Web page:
Members of Ryerson’s administration have voiced their doubts about the Ryerson Students’ Union’s (RSU) alternative budget.
The RSU presented their alternative budget to a preliminary context meeting to the Board of Governors on March 30.
They were invited, for the first time, to present their budget to the finance committee and Board of Governors budgetary voting meeting.
RSU’s vice-president education, Jesse Root, addressed the board as students packed into the crowded board room, holding “Freeze the Fees” signs to show their support.
Root presented a few central points from the RSU’s alternative budget, including its recommendations to freeze tuition fees, reduce “bloated” administrative costs and provide students with better access to funding.
President Sheldon Levy’s response echoed his previous comments on the RSU’s budget.
He also mentioned that he did not know the RSU would be presenting its budget at the meeting, and as a result he said he wasn’t prepared to respond in full.
“That’s unfair,” Root, told The Ryersonian after the meeting. “There really should have been no surprises. He would have received the board docket, just like the other board members.”
“It was just an attempt to kind of make us look bad.”
However, Levy did say the university’s high consulting costs are the result of Ryerson’s several recent building projects.
Those include the Image Arts Centre and the new Student Learning Centre, where architects, lawyers, and other professionals involved in the projects were budgeted as outside consultants.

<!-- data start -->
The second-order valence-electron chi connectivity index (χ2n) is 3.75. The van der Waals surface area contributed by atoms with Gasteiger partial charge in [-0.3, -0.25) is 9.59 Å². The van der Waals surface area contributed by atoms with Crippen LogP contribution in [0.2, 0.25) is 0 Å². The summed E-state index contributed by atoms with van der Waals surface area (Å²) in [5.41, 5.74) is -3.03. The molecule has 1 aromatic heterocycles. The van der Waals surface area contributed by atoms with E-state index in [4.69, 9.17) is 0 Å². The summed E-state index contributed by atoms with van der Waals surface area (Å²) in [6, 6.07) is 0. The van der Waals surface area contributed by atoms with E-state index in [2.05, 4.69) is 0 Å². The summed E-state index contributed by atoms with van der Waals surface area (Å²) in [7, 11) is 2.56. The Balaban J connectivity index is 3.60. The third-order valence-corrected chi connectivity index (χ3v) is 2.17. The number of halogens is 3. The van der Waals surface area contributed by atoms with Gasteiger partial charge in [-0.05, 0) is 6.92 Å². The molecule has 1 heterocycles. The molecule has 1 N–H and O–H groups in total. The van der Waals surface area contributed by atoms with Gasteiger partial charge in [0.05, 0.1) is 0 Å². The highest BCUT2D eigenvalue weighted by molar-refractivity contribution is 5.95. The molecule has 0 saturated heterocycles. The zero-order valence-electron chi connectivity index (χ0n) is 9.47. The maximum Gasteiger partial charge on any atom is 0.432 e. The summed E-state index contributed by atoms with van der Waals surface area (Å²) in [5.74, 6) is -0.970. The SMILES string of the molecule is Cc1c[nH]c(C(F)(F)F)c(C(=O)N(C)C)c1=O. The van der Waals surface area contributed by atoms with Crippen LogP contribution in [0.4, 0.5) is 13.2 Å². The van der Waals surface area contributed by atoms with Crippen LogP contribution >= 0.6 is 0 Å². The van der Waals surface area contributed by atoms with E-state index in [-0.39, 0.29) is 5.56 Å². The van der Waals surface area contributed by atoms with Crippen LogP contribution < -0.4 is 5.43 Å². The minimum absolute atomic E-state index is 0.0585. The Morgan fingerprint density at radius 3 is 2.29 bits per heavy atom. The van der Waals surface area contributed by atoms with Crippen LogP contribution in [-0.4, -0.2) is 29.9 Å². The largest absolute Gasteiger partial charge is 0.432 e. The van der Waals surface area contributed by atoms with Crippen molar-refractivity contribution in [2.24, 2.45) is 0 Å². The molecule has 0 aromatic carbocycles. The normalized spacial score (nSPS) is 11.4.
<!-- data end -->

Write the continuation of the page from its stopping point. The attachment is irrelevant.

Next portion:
Levy also said that Ryerson’s administrative costs are roughly at the provincial average.
He said that the amount of money the university receives per student is one of the lowest in the province, partly due to a lack of provincial funding.
Deputy provost and vice-provost, university planning, Paul Stenton, also spoke to the board. He emphasized overall low rates of net tuition, and the financial strain that a fee freeze would put on the university — an alleged loss of tens of millions of dollars.
Root offered board members an opportunity to sit down with him one-on-one to go over the alternative budget and ask questions.
He said he hopes they take him up on his offer.
“Of course, I want these recommendations to be approved and I think they’re good and valuable and create a system that works better for everyone,” he said. “But at the end of the day, the decision lies in their hands.”
Root says the context meeting, held in advance of the board’s final budget vote, was a great conversation starter.
“It’s something new and exciting and gives us an opportunity to get student support over the next month,” said Root after the meeting.
“Ultimately, this document is meant to start a conversation about priorities and accountability on campus and if we’ve done that, I’m going to be happy.”
Prior to the meeting, dozens of students joined the students’ union for a march down Gould Street to Jorgenson Hall, the location of the Board of Governors meeting.